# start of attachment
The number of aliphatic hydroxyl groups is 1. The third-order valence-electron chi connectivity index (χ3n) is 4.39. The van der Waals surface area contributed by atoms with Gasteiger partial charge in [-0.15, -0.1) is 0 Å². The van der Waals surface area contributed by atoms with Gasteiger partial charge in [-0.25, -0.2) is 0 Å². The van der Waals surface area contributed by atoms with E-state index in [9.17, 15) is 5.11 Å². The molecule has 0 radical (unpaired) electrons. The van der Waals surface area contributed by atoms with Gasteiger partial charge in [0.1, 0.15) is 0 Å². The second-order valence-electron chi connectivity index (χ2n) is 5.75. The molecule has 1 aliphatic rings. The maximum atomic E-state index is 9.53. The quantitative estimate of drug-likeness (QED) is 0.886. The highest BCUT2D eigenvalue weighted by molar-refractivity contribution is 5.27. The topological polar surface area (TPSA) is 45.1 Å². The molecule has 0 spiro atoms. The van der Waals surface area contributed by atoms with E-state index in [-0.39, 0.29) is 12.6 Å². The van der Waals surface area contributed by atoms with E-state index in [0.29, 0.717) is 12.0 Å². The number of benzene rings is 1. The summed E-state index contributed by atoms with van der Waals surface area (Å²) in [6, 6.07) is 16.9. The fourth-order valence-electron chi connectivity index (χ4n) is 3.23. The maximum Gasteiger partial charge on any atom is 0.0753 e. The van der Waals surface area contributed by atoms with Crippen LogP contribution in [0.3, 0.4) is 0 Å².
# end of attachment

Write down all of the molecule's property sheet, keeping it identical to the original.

The number of aliphatic hydroxyl groups is 1. The third-order valence-electron chi connectivity index (χ3n) is 4.39. The van der Waals surface area contributed by atoms with Gasteiger partial charge in [-0.15, -0.1) is 0 Å². The van der Waals surface area contributed by atoms with Gasteiger partial charge in [-0.25, -0.2) is 0 Å². The van der Waals surface area contributed by atoms with E-state index in [9.17, 15) is 5.11 Å². The molecule has 0 radical (unpaired) electrons. The van der Waals surface area contributed by atoms with Gasteiger partial charge in [0.1, 0.15) is 0 Å². The second-order valence-electron chi connectivity index (χ2n) is 5.75. The molecule has 1 aliphatic rings. The maximum atomic E-state index is 9.53. The quantitative estimate of drug-likeness (QED) is 0.886. The highest BCUT2D eigenvalue weighted by molar-refractivity contribution is 5.27. The topological polar surface area (TPSA) is 45.1 Å². The molecule has 0 spiro atoms. The van der Waals surface area contributed by atoms with E-state index in [-0.39, 0.29) is 12.6 Å². The van der Waals surface area contributed by atoms with E-state index in [0.29, 0.717) is 12.0 Å². The number of benzene rings is 1. The summed E-state index contributed by atoms with van der Waals surface area (Å²) in [6, 6.07) is 16.9. The fourth-order valence-electron chi connectivity index (χ4n) is 3.23. The maximum Gasteiger partial charge on any atom is 0.0753 e. The van der Waals surface area contributed by atoms with Crippen LogP contribution in [0.3, 0.4) is 0 Å².